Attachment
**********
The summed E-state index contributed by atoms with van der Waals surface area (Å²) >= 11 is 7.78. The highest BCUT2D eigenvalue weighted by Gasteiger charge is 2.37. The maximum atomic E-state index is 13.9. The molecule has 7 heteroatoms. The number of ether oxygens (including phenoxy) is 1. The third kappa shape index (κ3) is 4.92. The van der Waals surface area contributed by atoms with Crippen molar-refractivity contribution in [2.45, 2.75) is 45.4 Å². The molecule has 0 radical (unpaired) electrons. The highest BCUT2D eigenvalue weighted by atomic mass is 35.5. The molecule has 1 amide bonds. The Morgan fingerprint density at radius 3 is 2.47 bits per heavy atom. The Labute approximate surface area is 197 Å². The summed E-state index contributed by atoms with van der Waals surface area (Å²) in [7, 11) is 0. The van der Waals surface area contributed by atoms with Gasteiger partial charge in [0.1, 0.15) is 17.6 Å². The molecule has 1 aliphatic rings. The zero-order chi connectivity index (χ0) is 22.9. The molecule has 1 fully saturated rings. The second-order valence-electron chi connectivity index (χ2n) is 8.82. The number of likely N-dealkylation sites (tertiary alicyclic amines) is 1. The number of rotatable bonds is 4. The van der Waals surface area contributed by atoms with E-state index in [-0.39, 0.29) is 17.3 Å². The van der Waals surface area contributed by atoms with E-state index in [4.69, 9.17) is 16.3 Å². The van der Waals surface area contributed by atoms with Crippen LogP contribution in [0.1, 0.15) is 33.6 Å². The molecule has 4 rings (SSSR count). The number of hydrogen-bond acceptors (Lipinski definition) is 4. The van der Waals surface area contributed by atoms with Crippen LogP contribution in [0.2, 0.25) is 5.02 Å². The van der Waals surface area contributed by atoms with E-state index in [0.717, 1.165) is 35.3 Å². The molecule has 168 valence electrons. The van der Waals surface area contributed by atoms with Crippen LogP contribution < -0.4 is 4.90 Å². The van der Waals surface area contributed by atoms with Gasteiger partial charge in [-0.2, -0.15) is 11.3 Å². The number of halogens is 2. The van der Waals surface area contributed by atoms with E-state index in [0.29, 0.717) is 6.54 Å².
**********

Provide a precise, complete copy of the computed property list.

The summed E-state index contributed by atoms with van der Waals surface area (Å²) >= 11 is 7.78. The highest BCUT2D eigenvalue weighted by Gasteiger charge is 2.37. The maximum atomic E-state index is 13.9. The molecule has 7 heteroatoms. The number of ether oxygens (including phenoxy) is 1. The third kappa shape index (κ3) is 4.92. The van der Waals surface area contributed by atoms with Crippen molar-refractivity contribution in [2.45, 2.75) is 45.4 Å². The molecule has 0 radical (unpaired) electrons. The highest BCUT2D eigenvalue weighted by atomic mass is 35.5. The molecule has 1 amide bonds. The Morgan fingerprint density at radius 3 is 2.47 bits per heavy atom. The Labute approximate surface area is 197 Å². The summed E-state index contributed by atoms with van der Waals surface area (Å²) in [7, 11) is 0. The van der Waals surface area contributed by atoms with Gasteiger partial charge in [0.1, 0.15) is 17.6 Å². The molecule has 1 aliphatic rings. The zero-order chi connectivity index (χ0) is 22.9. The molecule has 1 fully saturated rings. The second-order valence-electron chi connectivity index (χ2n) is 8.82. The number of likely N-dealkylation sites (tertiary alicyclic amines) is 1. The number of rotatable bonds is 4. The van der Waals surface area contributed by atoms with E-state index in [-0.39, 0.29) is 17.3 Å². The van der Waals surface area contributed by atoms with E-state index in [4.69, 9.17) is 16.3 Å². The van der Waals surface area contributed by atoms with Crippen LogP contribution in [0.1, 0.15) is 33.6 Å². The molecule has 4 rings (SSSR count). The number of hydrogen-bond acceptors (Lipinski definition) is 4. The van der Waals surface area contributed by atoms with Crippen LogP contribution in [0.2, 0.25) is 5.02 Å². The van der Waals surface area contributed by atoms with E-state index in [0.717, 1.165) is 35.3 Å². The molecule has 168 valence electrons. The van der Waals surface area contributed by atoms with Crippen LogP contribution < -0.4 is 4.90 Å². The van der Waals surface area contributed by atoms with Gasteiger partial charge in [-0.2, -0.15) is 11.3 Å². The number of halogens is 2. The van der Waals surface area contributed by atoms with E-state index in [0.29, 0.717) is 6.54 Å².